Last week, the House Natural Resources Committee simultaneously passed three bills intended to expand offshore drilling and hasten the granting of new permits for it. I can’t help but wonder whether we’ve learned nothing at all from the Deepwater Horizon disaster of last year. It’s not as though I expect a complete halt to domestic oil production, but the persistent emphasis on drilling wherever we can whenever we can does seem to come at the expense of basic concerns for safety, foresight, and common sense.
It’s extremely doubtful that even a policy of eliminating all regulations and handing a snorkel and a power drill to everyone who wants them would have a significant impact on either our foreign dependence or our long-term economic strategy. If the motivation behind pushing for sudden, dramatic increases in offshore operations is to decrease our need for petroleum imports, it is worth noting a few things. The share of our oil that comes from domestic sources is about forty-three percent of the 700 million gallons the United States uses every single day. And it takes a great deal of time to get from drilling to the production of usable fuel, so even if the ocean floor off the American coasts sits atop equivalent oceans of oil, offshore drilling isn’t a solution to the problem, because the problem isn’t with the supply, it’s the demand.
What can we reasonably expect from this new push for offshore drilling? Perhaps we can bring our foreign dependence down from well over half of our oil supply to exactly half. It seems outlandish to think that we can raise our current ten percent share of the world’s production to match our twenty-three percent share of the world’s usage. No amount of drilling will eliminate foreign dependence so long as we’re still consuming oil at such terrific rates. We should have come to collectively understand that by now. And with the nation still emerging from the shadow of last year’s disastrous oil spill, we should understand with even greater clarity that no amount of material benefit from offshore drilling can justify the risk inherent in eschewing safety regulations and insisting that the federal government act on new drilling permit applications within thirty days.
The GOP would be hard pressed to convince me that the possibility of another spill even a fraction the size of Deepwater Horizon constitutes an acceptable risk, when more offshore drilling won’t immediately impact our share of world oil production, won’t significantly impact it even in the long run, and may not do much to bring down gas prices.
The only motivation that I see as justifiable for pushing for fast and frequent offshore drilling is to get those who rely on it back to work. One of the secondary consequences of the oil spill was the volumes of people put out of work, in part by the subsequent drilling moratorium. Estimates about the new drilling legislation suggest that it could create as many as 250,000 jobs over seven years in Louisiana, where seventeen percent of the state’s entire workforce is employed by the oil industry, with many of them currently out of work.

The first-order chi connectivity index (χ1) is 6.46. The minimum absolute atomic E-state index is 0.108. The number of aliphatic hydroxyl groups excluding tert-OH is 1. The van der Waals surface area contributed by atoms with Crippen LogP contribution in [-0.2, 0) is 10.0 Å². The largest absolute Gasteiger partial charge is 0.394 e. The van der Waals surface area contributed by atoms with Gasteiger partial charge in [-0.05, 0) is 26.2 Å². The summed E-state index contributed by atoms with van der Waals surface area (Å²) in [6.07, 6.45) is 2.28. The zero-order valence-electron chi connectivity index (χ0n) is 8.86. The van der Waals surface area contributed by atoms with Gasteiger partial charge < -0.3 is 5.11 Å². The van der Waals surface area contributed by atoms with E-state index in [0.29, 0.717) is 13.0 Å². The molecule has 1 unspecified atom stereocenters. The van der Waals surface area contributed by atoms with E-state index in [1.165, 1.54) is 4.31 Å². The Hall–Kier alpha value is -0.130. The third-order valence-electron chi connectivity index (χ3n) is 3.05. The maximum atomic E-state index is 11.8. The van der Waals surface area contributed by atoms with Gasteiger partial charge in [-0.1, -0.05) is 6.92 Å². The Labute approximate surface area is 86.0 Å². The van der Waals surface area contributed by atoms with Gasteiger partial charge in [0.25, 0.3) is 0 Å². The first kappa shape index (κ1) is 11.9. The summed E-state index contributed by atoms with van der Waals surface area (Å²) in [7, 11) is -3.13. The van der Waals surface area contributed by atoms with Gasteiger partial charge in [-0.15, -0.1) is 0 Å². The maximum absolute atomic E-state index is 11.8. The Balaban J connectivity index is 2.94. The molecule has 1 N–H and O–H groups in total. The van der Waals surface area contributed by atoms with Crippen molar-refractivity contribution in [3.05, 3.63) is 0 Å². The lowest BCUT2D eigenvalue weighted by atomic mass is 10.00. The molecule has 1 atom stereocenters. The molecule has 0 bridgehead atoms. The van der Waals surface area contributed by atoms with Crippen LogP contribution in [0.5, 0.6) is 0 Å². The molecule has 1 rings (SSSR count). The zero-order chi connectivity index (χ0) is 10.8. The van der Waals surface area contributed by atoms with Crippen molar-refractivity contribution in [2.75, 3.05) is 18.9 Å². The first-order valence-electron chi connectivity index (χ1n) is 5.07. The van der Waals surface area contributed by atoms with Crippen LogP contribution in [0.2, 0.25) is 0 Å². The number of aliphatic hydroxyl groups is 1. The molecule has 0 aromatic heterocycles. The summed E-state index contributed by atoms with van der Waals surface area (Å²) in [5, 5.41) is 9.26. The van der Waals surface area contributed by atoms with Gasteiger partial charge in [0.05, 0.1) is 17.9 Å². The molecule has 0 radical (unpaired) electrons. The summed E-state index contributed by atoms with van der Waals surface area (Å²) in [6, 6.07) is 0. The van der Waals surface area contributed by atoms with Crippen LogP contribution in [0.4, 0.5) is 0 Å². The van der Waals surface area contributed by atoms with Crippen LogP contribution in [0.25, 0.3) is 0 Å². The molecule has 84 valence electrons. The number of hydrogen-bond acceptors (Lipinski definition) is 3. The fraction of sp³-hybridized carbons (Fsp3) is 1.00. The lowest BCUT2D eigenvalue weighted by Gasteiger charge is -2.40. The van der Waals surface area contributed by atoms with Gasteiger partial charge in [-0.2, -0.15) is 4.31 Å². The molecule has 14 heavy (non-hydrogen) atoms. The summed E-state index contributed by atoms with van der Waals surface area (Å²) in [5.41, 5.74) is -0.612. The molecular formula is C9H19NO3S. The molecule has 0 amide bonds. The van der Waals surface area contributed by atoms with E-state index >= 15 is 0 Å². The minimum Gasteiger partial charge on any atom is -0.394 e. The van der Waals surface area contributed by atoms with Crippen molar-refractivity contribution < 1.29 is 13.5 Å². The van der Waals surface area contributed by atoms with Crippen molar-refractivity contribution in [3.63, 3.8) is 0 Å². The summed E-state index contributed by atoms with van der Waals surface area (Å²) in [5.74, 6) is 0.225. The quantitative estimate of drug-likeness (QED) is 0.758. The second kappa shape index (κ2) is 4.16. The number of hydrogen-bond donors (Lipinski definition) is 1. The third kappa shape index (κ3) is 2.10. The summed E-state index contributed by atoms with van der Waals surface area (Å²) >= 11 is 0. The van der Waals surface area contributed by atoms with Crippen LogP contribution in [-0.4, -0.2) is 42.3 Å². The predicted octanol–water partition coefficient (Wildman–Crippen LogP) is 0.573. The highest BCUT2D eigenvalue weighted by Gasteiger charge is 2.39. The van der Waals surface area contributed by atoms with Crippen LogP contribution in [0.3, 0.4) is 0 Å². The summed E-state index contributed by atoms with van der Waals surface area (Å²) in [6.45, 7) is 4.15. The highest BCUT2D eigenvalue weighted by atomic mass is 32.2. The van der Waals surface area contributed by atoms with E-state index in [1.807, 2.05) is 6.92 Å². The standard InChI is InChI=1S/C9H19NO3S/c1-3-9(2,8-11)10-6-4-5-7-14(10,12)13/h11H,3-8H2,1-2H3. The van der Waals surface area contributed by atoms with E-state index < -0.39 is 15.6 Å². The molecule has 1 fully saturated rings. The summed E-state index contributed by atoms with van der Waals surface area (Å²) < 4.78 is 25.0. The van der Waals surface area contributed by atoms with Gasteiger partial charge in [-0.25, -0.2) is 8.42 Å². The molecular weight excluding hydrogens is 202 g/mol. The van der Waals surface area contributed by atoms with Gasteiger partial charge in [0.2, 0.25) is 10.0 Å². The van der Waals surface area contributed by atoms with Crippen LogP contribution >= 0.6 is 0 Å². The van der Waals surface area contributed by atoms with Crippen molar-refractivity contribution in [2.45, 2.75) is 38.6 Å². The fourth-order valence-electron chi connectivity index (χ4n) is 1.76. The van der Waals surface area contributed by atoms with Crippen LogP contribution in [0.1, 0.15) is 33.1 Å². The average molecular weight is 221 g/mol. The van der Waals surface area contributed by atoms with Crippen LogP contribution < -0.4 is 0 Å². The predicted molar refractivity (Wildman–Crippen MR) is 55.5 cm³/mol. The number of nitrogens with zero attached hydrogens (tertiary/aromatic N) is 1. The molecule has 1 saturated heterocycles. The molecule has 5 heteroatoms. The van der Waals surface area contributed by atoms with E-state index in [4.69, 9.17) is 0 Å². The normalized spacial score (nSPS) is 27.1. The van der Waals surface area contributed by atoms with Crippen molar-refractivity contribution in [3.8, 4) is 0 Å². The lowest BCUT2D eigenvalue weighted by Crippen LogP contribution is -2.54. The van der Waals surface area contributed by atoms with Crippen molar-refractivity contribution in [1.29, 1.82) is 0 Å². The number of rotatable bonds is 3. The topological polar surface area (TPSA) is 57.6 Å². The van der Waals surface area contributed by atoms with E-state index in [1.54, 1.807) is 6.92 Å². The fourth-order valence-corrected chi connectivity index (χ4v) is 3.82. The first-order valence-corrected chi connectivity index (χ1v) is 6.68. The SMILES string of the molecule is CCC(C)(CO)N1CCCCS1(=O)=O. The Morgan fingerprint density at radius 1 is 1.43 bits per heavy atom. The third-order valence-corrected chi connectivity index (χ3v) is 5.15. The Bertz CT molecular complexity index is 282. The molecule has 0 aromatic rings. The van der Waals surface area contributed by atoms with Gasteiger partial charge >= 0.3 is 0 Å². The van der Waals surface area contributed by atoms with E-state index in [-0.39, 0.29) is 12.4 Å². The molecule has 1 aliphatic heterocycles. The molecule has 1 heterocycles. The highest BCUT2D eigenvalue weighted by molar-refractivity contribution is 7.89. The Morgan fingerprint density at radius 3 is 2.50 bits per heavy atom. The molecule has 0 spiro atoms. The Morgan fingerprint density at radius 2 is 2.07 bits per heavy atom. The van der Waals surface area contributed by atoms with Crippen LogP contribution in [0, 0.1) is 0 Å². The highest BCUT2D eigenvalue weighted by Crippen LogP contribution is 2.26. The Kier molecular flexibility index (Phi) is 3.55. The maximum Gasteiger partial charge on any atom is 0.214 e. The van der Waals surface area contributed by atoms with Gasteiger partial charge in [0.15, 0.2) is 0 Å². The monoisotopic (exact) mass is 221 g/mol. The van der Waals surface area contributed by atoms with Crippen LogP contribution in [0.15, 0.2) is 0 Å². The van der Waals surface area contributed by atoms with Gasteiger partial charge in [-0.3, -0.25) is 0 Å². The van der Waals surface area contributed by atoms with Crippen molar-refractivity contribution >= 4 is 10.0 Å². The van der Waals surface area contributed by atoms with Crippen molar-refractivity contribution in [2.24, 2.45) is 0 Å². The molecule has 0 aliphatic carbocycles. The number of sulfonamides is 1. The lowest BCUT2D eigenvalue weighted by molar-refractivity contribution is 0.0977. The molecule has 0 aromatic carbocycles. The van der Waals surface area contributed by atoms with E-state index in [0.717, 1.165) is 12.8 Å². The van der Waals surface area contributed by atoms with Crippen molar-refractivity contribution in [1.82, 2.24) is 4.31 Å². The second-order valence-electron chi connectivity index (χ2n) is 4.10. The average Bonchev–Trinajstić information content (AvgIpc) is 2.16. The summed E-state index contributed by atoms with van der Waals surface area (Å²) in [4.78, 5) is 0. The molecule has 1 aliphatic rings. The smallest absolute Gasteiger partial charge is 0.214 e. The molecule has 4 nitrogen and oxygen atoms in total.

An expansion and hastening of offshore drilling is an opportunity to get those people back to work, but it doesn’t have to be the only option. There are volumes of underutilized industries in the country, which could provide necessary alternatives to the petroleum industry, as well as drawing on a labor force that is desperate to get back to work. Put both the land and the people back to work by developing bamboo as the new cash crop for the South. Rich, fertile land sits untilled and ignored while the oceans are mined but that land could produce a raw material able to make bamboo and bamboo textile production a viable domestic industry here in the U.S. There is no justification for putting our coastal environments at newly increased risk for the sake of putting people to work, when that same manpower could be utilized to build a better future by way of building electric cars, wind turbines, and solar panels, or by being employed to produce biofuels, or weatherize homes, or heat them with geothermal energy. And beyond all that, there are various other green resources and technologies which will not directly affect our oil dependence, but may become increasingly popular and profitable industries as we make a transition to a greener, more renewable society. But so long as we continue to ignore the seemingly obvious lessons of the past and push back towards the old ways of doing things, I fear that we will never get there.